She began working at Wipro in Bangalore in 2005 before moving to the London office in June 2010 to work in the European sales team. But there she said she found a sharp division between the sexes, with women paid far less than their male colleagues for the same roles.

Female colleagues felt they belonged to "an underclass, were underpaid" and called "emotional".

A sexist culture existed, she said, and she was blocked from going on a business trip to Las Vegas, where colleagues said they went to strip clubs.

Shreya said her boss, Viray Firake, bullied her and deliberately hampered her career progression, belittling her in meetings and calling her a "bag carrier" to undermine her.

In 2012, after she had moved divisions, she developed a friendship with Punja, but he eventually carried out an "aggressive, planned pursuit of her".

On a number of occasions he persuaded her to drink late with him after business meetings and invited her up to his hotel rooms. On a trip abroad he told her she was a "distraction", and that she looked like a "seductive dancer... who tested the celibacy of the great saints".

"He told me that the silk top I was wearing was too tight for my body shape as I had the curves of a Russian body and big breasts," said Shreya.

She was left shocked when a senior colleague described an overseas conference in a telephone call. "He told me that he was having a lot of fun because the main events at the sales conference were getting drunk, visiting strip clubs and attending some meetings. I was quite shocked at his mention of strip clubs. He told me that it was quite normal at the sales conferences he had attended to visit strip clubs," she said.

"It was a boy's outing," according to Shreya. "He also told me that one of the senior leaders, the global head of the banking vertical, had got very drunk and had misbehaved with one of the Mexican dancers at the awards evening during the conference. He told me that it was very embarrassing to observe a senior leader who could not behave himself after a few drinks." The conference was "pretty much exclusively male", she went on.

At subsequent meetings Punja told her he was lonely and separated from his wife, and urged her to take his daughter under her wing and give her professional coaching. Another time he turned up at her home and asked to stay.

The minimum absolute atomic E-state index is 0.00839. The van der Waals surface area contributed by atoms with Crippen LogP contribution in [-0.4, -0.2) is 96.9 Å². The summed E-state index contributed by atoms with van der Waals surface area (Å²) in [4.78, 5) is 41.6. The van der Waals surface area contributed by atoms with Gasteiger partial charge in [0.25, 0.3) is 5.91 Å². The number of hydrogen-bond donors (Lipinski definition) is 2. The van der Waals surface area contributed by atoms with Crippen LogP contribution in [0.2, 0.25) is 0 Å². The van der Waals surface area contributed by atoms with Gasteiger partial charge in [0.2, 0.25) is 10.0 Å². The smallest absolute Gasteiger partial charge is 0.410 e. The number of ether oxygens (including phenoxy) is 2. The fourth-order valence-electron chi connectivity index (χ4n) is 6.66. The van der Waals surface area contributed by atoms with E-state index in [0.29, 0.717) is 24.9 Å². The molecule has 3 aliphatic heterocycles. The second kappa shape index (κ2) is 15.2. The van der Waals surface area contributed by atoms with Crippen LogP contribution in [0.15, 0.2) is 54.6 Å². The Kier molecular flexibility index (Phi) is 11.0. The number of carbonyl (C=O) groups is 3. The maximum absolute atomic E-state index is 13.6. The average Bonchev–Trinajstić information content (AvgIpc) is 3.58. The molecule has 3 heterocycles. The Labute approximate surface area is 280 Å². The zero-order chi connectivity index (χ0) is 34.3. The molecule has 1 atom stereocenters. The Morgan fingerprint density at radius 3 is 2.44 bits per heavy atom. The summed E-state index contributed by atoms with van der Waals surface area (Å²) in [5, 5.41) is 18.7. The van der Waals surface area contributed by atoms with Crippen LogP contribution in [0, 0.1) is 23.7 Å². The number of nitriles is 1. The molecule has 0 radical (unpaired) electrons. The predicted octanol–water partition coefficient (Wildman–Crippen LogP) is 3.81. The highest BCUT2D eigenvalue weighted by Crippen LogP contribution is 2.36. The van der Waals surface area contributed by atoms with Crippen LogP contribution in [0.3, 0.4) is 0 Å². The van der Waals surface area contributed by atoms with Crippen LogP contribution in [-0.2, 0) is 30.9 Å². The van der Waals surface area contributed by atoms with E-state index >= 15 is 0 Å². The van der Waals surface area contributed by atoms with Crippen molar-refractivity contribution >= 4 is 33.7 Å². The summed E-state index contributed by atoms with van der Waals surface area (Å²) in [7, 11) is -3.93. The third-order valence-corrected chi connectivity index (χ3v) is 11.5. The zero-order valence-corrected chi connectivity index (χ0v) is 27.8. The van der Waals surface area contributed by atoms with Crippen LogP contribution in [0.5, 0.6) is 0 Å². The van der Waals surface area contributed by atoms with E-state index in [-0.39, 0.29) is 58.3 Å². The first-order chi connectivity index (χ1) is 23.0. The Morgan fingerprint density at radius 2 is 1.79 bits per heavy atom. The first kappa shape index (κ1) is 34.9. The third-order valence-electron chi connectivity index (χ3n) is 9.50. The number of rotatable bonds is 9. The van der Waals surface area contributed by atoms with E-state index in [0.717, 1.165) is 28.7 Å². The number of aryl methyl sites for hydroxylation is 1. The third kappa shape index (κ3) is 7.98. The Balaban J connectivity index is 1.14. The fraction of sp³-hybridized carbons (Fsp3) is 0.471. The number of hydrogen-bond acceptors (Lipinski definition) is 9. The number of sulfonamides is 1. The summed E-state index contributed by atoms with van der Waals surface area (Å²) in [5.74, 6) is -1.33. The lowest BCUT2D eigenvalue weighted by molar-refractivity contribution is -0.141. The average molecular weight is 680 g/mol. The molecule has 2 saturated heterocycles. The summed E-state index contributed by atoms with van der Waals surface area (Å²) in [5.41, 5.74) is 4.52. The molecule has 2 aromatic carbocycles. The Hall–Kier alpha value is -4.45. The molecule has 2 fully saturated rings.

When she refused his sexual advances "he told me that I had insulted him like nobody had insulted him in a long time. He said that I was forgetting who I was talking to".

"I have no hesitation in explaining that the relationship arose purely because of the way in which he had pursued me," said Shreya.

Punja was technically savvy, it seems. He told Shreya to keep their relationship a secret or they would both get sacked. He ordered her to use WhatsApp and Viber on a personal iPhone to hide their communication from Wipro, she claims.

She ended up in hospital, seeing a psychiatrist and on medication, and filed a grievance procedure against the company.

She eventually resigned last year, but this was refused - only for her to be sacked a week later for gross misconduct, which she said was a "retaliatory response" by Wipro. The company's culture required women to be "subservient", and that "women who are confident, capable and express their viewpoints are often called 'emotional', 'psychotic' or 'menopausal'. Women who support them are called 'lesbians'."

PTI quoted Wipro as saying in its statement: "Following an impartial inquiry, both were relieved from the services of the company after it was established beyond reasonable doubt that they had violated the stated policy."

The statement further said: "Wipro takes serious objection to the scurrilous allegations made against the company...."

Punja resigned last year.